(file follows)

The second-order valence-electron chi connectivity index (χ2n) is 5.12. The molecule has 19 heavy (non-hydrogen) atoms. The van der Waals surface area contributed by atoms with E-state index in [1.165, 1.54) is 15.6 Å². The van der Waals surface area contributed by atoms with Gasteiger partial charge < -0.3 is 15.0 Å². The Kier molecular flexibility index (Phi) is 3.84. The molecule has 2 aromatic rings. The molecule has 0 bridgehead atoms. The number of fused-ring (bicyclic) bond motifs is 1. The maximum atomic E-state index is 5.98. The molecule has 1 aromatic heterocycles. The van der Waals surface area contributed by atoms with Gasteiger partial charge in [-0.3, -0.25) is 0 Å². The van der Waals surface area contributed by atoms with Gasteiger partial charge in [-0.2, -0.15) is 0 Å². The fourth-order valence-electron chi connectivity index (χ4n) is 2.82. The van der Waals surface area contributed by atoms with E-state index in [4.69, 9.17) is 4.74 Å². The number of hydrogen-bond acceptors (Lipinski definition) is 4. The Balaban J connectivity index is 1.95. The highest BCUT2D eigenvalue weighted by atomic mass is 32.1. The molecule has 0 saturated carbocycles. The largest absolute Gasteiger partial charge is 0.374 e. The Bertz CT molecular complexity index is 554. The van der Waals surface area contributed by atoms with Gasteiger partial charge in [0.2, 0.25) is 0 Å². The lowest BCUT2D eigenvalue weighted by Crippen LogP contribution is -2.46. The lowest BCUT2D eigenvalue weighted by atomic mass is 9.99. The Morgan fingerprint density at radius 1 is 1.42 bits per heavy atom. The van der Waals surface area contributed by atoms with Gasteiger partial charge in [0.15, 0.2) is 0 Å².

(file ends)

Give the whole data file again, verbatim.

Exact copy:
The second-order valence-electron chi connectivity index (χ2n) is 5.12. The molecule has 19 heavy (non-hydrogen) atoms. The van der Waals surface area contributed by atoms with E-state index in [1.165, 1.54) is 15.6 Å². The van der Waals surface area contributed by atoms with Gasteiger partial charge < -0.3 is 15.0 Å². The Kier molecular flexibility index (Phi) is 3.84. The molecule has 2 aromatic rings. The molecule has 0 bridgehead atoms. The number of fused-ring (bicyclic) bond motifs is 1. The maximum atomic E-state index is 5.98. The molecule has 1 aromatic heterocycles. The van der Waals surface area contributed by atoms with Gasteiger partial charge in [-0.3, -0.25) is 0 Å². The van der Waals surface area contributed by atoms with Gasteiger partial charge in [-0.2, -0.15) is 0 Å². The fourth-order valence-electron chi connectivity index (χ4n) is 2.82. The van der Waals surface area contributed by atoms with E-state index in [4.69, 9.17) is 4.74 Å². The number of hydrogen-bond acceptors (Lipinski definition) is 4. The Balaban J connectivity index is 1.95. The highest BCUT2D eigenvalue weighted by atomic mass is 32.1. The molecule has 0 saturated carbocycles. The largest absolute Gasteiger partial charge is 0.374 e. The Bertz CT molecular complexity index is 554. The van der Waals surface area contributed by atoms with Gasteiger partial charge in [0.2, 0.25) is 0 Å². The lowest BCUT2D eigenvalue weighted by Crippen LogP contribution is -2.46. The lowest BCUT2D eigenvalue weighted by atomic mass is 9.99. The Morgan fingerprint density at radius 1 is 1.42 bits per heavy atom. The van der Waals surface area contributed by atoms with Gasteiger partial charge in [0.15, 0.2) is 0 Å².